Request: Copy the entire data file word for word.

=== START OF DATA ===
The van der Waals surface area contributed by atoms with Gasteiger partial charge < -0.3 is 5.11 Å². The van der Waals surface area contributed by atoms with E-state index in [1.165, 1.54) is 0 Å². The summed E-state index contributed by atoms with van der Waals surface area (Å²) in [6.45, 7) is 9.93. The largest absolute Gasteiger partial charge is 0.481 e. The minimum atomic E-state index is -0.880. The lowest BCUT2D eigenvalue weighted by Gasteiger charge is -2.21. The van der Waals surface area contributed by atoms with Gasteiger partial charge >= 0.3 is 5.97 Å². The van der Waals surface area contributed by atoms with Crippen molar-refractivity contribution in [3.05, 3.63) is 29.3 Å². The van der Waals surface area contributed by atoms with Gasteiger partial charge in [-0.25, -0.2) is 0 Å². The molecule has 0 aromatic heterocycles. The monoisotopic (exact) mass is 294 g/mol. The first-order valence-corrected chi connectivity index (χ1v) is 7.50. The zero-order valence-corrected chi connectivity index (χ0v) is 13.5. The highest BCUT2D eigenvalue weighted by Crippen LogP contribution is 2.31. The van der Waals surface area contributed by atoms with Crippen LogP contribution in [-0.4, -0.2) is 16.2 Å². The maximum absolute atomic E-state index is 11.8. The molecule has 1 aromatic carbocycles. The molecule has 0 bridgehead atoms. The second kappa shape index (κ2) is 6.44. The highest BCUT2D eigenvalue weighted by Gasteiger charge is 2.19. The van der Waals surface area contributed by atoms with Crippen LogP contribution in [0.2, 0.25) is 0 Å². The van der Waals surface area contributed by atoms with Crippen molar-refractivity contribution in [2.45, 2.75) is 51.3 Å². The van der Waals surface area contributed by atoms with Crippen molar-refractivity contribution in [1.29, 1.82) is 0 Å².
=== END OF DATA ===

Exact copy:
The van der Waals surface area contributed by atoms with Gasteiger partial charge < -0.3 is 5.11 Å². The van der Waals surface area contributed by atoms with E-state index in [1.165, 1.54) is 0 Å². The summed E-state index contributed by atoms with van der Waals surface area (Å²) in [6.45, 7) is 9.93. The largest absolute Gasteiger partial charge is 0.481 e. The minimum atomic E-state index is -0.880. The lowest BCUT2D eigenvalue weighted by Gasteiger charge is -2.21. The van der Waals surface area contributed by atoms with Gasteiger partial charge >= 0.3 is 5.97 Å². The van der Waals surface area contributed by atoms with Crippen molar-refractivity contribution in [3.05, 3.63) is 29.3 Å². The van der Waals surface area contributed by atoms with Gasteiger partial charge in [-0.25, -0.2) is 0 Å². The molecule has 0 aromatic heterocycles. The monoisotopic (exact) mass is 294 g/mol. The first-order valence-corrected chi connectivity index (χ1v) is 7.50. The zero-order valence-corrected chi connectivity index (χ0v) is 13.5. The highest BCUT2D eigenvalue weighted by Crippen LogP contribution is 2.31. The van der Waals surface area contributed by atoms with Crippen LogP contribution in [-0.4, -0.2) is 16.2 Å². The maximum absolute atomic E-state index is 11.8. The molecule has 1 aromatic carbocycles. The molecule has 0 bridgehead atoms. The second kappa shape index (κ2) is 6.44. The highest BCUT2D eigenvalue weighted by Gasteiger charge is 2.19. The van der Waals surface area contributed by atoms with Crippen LogP contribution in [0.2, 0.25) is 0 Å². The van der Waals surface area contributed by atoms with Crippen molar-refractivity contribution in [2.45, 2.75) is 51.3 Å². The van der Waals surface area contributed by atoms with Crippen molar-refractivity contribution in [1.29, 1.82) is 0 Å².